After a decade or more during which private codes to monitor supply chain and workplace standards have proliferated, recent years have seen the re-emergence of state-based initiatives to create more oversight and accountability across global value chains. In January 2012, the California Transparency in Supply Chains Act (Senate Bill 657) (CTSCA) was enacted. The CTSCA requires that retailers and manufacturers doing business in California, with annual worldwide gross receipts of $100 million or more, must explicitly disclose their efforts to eradicate slavery and human trafficking, and protect basic human rights, along their entire supply chain. Companies have moved quickly to update their auditing mechanisms to ensure all supplier factories meet the requirements of the Act. The overall goal of the regulation is to ensure companies operate with a much greater level of caution when selecting suppliers and making sourcing decisions. This Working Paper outlines the dimensions of the Act, its implications for global sourcing and some early responses to it by companies that do business in California.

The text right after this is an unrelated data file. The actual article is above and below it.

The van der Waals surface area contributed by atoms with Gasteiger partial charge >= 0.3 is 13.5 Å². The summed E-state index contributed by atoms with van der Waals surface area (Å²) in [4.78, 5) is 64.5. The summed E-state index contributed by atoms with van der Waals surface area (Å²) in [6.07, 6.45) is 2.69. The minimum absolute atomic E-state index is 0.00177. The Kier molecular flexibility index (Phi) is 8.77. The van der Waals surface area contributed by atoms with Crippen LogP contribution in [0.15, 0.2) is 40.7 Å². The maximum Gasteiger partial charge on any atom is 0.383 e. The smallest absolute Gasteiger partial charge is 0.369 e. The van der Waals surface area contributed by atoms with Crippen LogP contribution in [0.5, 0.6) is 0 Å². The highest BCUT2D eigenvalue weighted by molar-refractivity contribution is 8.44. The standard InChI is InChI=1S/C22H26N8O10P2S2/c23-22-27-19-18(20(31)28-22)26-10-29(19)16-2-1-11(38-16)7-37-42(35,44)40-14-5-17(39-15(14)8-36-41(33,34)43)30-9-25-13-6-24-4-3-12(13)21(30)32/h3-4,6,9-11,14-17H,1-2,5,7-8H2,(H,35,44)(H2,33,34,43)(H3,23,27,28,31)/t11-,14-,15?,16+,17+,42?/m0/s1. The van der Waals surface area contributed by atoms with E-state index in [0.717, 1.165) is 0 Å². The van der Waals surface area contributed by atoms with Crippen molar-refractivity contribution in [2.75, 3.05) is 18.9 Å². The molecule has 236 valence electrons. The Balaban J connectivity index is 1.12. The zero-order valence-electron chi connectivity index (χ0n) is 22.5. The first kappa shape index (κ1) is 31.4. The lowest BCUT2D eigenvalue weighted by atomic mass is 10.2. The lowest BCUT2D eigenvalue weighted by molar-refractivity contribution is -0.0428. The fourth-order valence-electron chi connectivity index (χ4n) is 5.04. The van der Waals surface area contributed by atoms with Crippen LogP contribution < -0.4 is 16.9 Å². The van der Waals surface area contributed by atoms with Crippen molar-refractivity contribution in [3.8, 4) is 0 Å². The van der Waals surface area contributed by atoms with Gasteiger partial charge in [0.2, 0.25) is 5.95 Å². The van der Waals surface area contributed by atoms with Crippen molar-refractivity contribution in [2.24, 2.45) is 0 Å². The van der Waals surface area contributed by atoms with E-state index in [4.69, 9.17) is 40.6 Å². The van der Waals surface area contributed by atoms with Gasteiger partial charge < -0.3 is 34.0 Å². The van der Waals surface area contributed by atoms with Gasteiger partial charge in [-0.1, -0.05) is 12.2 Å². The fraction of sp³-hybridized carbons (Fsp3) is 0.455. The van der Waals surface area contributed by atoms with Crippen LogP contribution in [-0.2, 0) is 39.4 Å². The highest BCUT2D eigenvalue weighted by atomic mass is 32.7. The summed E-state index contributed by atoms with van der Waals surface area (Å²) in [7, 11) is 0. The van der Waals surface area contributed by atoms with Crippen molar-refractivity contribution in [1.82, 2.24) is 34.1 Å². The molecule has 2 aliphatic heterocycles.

Pickles, J.; Zhu ShengJun. The California Transparency in Supply Chains Act. (2013) 12 pp. ISBN 978-1-907247-85-9 [Capturing the Gains Working Paper, 2013/15]
The California Transparency in Supply Chains Act